Dance Department Responds to Criticism


The following letters are in response to an article that ran in the El Vaquero on June 3, the last issue of the spring, under the headline “Dance Students Question Department Decisions.” There were problems associated with this article that are touched on in the responses below. Chief among the problems are the fact, only discovered after the article ran, that the writer’s brother was among the unnamed sources in the article. This was a conflict of interest that El Vaquero strictly forbids, and which may have colored the article. Also, the article relies too much on unnamed sources. In the future, the policy of the paper is to use unnamed sources only in extraordinary cases. This story could have been reported with sources that agreed to go on record. Finally, the writer admitted in hindsight that the use of quotes in the article may have given a false impression of the views of the sources. Shortly after the article ran in El Vaquero, the staff had the article removed from the paper’s Web site and its link to search engines. El Vaquero regrets whatever harm may have been caused by this article.

— Editor


Article Called Misleading

I would think that since an article condemning the work of a whole department and their faculty was being published on the front page in the last issue of the school paper, making any form of rebuttal impossible before ramifications of the article could be felt in enrollment for the summer or the following semester, special care would be taken to verify the following before publishing.

For an article to be published as a front-page story of any paper, three things (at least) should be verified:?

1. That the author has no obvious bias or vested interest in the subject being presented.? That was not done here.?

2. That people on all sides of the issue be interviewed.? That was not done either. 3. That the people interviewed be quoted correctly and in context to what they have said.? That was not done.?
This carelessness has resulted in the paper being used by a “handful of students” to further the agenda of a disgruntled faculty member in an issue that has been ongoing since 1999.?

Some facts:

– The author of the article is the brother of a student who has been the leader in a dispute with the dance department over not hiring Barbara Erfurt as a teacher of Jazz.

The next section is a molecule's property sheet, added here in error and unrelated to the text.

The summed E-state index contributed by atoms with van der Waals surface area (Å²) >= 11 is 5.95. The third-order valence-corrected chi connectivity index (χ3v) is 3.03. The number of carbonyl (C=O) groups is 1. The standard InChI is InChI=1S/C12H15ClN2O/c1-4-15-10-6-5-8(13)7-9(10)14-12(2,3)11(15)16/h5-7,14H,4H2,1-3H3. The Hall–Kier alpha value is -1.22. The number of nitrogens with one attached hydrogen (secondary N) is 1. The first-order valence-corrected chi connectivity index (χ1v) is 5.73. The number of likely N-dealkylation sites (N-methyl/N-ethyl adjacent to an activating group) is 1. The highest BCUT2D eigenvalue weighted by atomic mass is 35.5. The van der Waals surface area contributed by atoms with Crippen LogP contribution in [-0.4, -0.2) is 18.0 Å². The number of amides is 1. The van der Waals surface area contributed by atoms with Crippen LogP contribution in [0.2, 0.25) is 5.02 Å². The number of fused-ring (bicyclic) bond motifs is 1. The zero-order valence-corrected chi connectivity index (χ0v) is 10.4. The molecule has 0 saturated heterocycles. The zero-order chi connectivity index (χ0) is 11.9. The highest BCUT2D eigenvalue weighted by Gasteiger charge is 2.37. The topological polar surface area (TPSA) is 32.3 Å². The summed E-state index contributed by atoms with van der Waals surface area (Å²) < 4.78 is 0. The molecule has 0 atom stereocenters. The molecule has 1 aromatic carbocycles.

– None of the part time faculty in the dance department were interviewed.

– Barbara Erfurt is a full-time tenured instructor, and teaches dance as overload when no other regular dance faculty member is available.

– Melissa Randel is not a part-time teacher. She is a 60 percent contract employee and has lost hours because she was a full-time leave replacement for Dora Krannig, who returned.

– Melissa Randel was misquoted and taken completely out of context. Her words were twisted to seem that she agreed with Ms. Erfurt and the small group of students and made to seem in conflict with the Dance Department.? She is not.

– None of the hundreds of students who have an opinion other than that of those “handful of students” were interviewed.

– The “handful” of students took one of the “old” full-time faculty members’ technique class and gave her glowing evaluations, while saying the opposite in the article.? Were their evaluations a joke or were they lying or misquoted in the article?

– None of the many students who have taken (and passed)
my Jazz I & II class were interviewed.

– None of the many students of the actual part-time teachers of the department was interviewed.

All of the “handful” took my Production class and profited from the smash success of the run of these concerts.

This article was about one dissatisfied teacher’s issue, not about the program of the Dance Department, even though the result of the article could endanger the enrollment of the department.

The numbers used in the article were misleading and incomplete. The week before the articled appeared the Dance Department had just completed a week of dance performances that broke all records as to attendance and quality of work. This series was lauded in the local press and by the college community. Not one word was printed in the El Vaquero, even though a photographer was sent to cover the event.